Washington D.C.-- Nov. 21, 2016 -- Amy L. Chang of the American Society for Microbiology has been named a Fellow of the American Association for the Advancement of Science (AAAS). Election as an AAAS Fellow is an honor bestowed upon AAAS members by their peers.
This year 391 members have been awarded this honor by AAAS because of their scientifically or socially distinguished efforts to advance science or its applications. New Fellows will be presented with an official certificate and a gold and blue (representing science and engineering, respectively) rosette pin on Saturday, February 18, from 8:00 AM to 10:00 AM at the AAAS Fellows Forum during the 2017 AAAS Annual Meeting in Boston, Mass.
This year's AAAS Fellows will be formally announced in the AAAS News & Notes section of the journal Science on November 25, 2016.
As part of the Education section, Amy L. Chang was elected as an AAAS Fellow for her extraordinarily creative contributions to biology education, particularly the dissemination of effective teaching practices and leadership in encouraging mentoring of underrepresented minority biomedical students. The Education Board of the American Society for Microbiology (ASM) was established in the mid-1970s to address the graduate and medical education needs of ASM members. Today, the Board supports a diverse and inclusive community of microbial scientists and provides for their education and career needs. The Board provides legitimacy to the work of post-secondary educator members, advocates best practices in courses and student research, and fosters networks around the scholarship of teaching, learning, and mentoring.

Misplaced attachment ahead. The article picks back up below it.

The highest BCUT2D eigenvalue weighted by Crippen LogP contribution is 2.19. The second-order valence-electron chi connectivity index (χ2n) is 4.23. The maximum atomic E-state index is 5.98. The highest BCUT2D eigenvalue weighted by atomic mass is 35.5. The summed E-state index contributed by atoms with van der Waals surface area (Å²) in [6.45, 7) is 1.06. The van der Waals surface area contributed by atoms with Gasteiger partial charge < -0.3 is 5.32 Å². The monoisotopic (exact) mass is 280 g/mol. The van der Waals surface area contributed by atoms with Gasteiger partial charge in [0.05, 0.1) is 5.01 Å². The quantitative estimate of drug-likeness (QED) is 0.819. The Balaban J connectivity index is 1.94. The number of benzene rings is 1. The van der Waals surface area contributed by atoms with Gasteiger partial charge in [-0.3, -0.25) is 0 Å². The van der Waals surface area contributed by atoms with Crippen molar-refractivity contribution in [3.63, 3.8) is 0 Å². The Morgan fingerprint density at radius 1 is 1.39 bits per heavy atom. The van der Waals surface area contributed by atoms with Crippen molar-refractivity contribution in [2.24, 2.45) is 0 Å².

"AAAS Fellow is such a distinguished honor, and the ASM applauds Amy on her remarkable achievements in biology education, especially the mentorship of minority biomedical students," said Stefano Bertuzzi, CEO of the ASM.
"I have been fortunate enough to watch several pivotal education programs support the growth of biology educators," said Chang. "These programs, which have evolved and expanded since their establishment, include the ASM Conference for Undergraduate Educators, the ASM Journal of Microbiology & Biology Education, the ASM Student Fellowships, and the Biology Scholars Program.
The ASM Fellowships have yielded deep partnerships for the Society since their establishment in 1980 and have sent a message about ASM's commitment to scientists-in-training. In 2000, ASM was selected as the sole partner with the National Institutes of Health to sponsor the Annual Biomedical Research Conference for Minority Students (ABRCMS), which encourages undergraduates to pursue advanced training in science. The conference has grown from approximately 1,000 to more than 4,000 participants since its establishment. About 2,000 of the nation's best and brightest STEM undergraduates present research posters receiving genuine advice and mentoring to transition successfully into productive scientific careers.